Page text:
I want you to imagine an absolute beginners walking into their first dance social. They see all these people moving together on the floor – nothing like what they’ve seen at a dance club. Their first impulse?
“Wow! Everyone here is an amazing dancer!”
Meanwhile, their advanced dancer buddy may look at the room and think how wrong that beginner is. To them, out of the 40 dancers in the room, at least 20 of them aren’t good partners.
In fact, most of those 20 partners are barely tolerable. 7 of them are too rough, 7 of them aren’t clear with their movements, and 5 of them can’t keep time. Then, there’s that one person you should just never, ever dance with.
Out of the remaining 20, 10 are passable. They’re pleasant enough, and some are old friends. But, really, there’s only 10 people there who the advanced dancer wants to dance with. They can’t help but hope their friend realizes how sucky those first 20 partners are.
Except, 10 of those people ask the beginner to dance. Out of those 10 partners that the advanced dancer disliked, the beginner LOVES 9 of them. I mean, they DANCED. To MUSIC. How awesome is that???!!
Why are these two dancer’s perceptions so different?
Starting From Zero
When we’re an absolute beginner, it’s a fairly good bet that almost every person in the room is a better dancer than we are.
Beginner follows don’t get that hauling the partner across the floor isn’t leading – all they know is that they felt the lead do something and they went somewhere. Therefore, anyone who makes them do something is good. As long as they don’t get hurt, they remain blissfully unaware that one partner is leading through frame and one through their arms. They can feel something is different – but both are good for now.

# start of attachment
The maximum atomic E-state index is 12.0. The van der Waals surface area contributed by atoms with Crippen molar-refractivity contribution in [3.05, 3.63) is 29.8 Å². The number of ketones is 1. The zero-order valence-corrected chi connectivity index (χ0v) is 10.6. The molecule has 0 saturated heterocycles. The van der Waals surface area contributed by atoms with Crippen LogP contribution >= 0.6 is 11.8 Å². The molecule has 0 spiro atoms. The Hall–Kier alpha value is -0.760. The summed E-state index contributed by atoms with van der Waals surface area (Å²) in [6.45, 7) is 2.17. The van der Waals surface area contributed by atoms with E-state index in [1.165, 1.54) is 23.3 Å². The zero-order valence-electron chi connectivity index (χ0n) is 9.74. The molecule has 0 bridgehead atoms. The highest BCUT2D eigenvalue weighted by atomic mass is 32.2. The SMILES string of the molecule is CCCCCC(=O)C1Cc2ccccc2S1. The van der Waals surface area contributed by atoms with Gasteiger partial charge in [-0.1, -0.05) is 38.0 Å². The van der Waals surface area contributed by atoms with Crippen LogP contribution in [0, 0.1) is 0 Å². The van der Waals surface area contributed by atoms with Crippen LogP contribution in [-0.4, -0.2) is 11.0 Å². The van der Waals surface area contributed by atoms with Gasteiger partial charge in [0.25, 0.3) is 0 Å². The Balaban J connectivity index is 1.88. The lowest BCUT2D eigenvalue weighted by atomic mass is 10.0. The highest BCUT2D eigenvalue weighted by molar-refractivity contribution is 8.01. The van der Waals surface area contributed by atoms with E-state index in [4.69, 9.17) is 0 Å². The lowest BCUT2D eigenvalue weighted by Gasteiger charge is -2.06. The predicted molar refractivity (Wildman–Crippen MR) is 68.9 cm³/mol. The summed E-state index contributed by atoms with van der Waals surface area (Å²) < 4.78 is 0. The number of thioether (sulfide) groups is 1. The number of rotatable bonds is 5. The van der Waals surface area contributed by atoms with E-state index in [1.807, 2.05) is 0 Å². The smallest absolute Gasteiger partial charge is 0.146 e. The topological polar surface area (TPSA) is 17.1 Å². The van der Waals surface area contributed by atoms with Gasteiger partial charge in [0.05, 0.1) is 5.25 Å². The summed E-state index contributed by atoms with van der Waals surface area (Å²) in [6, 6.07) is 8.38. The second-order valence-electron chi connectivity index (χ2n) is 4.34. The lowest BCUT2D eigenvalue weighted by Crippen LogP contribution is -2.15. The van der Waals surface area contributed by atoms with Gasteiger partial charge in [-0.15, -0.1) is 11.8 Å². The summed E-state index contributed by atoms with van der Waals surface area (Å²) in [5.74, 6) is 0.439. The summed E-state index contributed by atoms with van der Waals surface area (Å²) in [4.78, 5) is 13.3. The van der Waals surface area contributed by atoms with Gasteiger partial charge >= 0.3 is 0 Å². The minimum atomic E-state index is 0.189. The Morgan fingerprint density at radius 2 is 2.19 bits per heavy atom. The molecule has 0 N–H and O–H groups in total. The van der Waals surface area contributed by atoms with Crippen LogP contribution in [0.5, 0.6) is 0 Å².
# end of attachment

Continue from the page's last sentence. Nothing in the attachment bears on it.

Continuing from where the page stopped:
Beginner leads don’t understand how to control their role in the dance, and don’t understand what they are missing. Therefore, a follow who predicts their movements seems like they’re following. The girl who is styling everywhere seems like they’re dancing. They’re good because they do something. They don’t understand that some of the follows are responding to their body and some are just dancing on their own – it’s all the same, unless there’s a really extreme situation.
But, after this beginner phase, dancers start to discern more about connection, timing, and partnership. They start to develop preferences and opinions. They start to learn – and with that learning comes awareness. Sometimes, that awareness backfires by turning ‘good’ partners into ‘bad’.
The Enlightened View
An advanced lead is able to tell when their follow isn’t truly following, is on autopilot, or is out of control. The lead may find this follow downright unpleasant. Common complaints can be:
- Dancing on their own